The effect of high-intensity microwave radiation focused into a "hot spot" region in the vicinity of an electrode on electrochemical processes with and without coupled chemical reaction steps has been investigated in organic solvent media. First, the electrochemically reversible oxidation of ferrocene in acetonitrile and DMF is shown to be affected by microwave-induced thermal activation, resulting in increased currents and voltammetric wave shape effects. A FIDAP simulation investigation allows quantitative insight into the temperature distribution and concentration gradients at the electrode/solution interface. Next, the effect of intense microwave radiation on electroorganic reactions is considered for the case of ECE processes. Experimental data for the reduction of p-bromonitrobenzene, o-bromonitrobenzene, and m-iodonitrobenzene in DMF and acetonitrile are analyzed in terms of an electron transfer (E), followed by a chemical dehalogenation step (C), and finally followed by another electron-transfer step (E). The presence of the "hot spot" in the solution phase favors processes with high activation barriers.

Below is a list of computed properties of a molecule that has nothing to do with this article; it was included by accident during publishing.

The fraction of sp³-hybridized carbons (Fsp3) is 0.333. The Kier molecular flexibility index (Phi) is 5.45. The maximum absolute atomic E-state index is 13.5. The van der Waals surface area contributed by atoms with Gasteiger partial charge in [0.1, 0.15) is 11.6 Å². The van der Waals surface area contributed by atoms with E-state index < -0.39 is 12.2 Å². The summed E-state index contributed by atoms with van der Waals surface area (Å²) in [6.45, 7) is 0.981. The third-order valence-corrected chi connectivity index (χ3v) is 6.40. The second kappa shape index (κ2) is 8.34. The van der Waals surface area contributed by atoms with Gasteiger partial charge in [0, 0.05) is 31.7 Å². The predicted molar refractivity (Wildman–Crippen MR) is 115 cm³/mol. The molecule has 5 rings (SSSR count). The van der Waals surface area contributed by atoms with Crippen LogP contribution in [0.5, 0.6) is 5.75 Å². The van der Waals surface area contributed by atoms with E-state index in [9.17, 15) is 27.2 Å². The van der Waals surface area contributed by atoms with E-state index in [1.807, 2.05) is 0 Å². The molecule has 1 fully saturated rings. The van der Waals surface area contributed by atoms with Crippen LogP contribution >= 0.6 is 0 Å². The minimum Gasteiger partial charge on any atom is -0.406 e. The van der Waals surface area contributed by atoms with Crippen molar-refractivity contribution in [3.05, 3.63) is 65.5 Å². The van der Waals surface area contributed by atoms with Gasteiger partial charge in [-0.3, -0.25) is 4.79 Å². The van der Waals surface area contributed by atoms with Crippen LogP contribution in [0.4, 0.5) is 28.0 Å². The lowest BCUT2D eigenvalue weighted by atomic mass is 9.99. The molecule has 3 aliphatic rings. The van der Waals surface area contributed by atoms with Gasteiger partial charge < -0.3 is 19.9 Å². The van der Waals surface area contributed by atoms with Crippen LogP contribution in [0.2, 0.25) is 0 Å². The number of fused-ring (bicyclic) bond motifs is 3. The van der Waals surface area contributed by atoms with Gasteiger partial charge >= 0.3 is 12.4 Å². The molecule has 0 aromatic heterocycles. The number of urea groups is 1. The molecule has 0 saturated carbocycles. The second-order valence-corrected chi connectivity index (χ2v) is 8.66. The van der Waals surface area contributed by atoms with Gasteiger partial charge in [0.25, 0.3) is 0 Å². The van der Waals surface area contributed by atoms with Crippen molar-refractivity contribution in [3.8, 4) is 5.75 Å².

ASJC Scopus subject areas
- Colloid and Surface Chemistry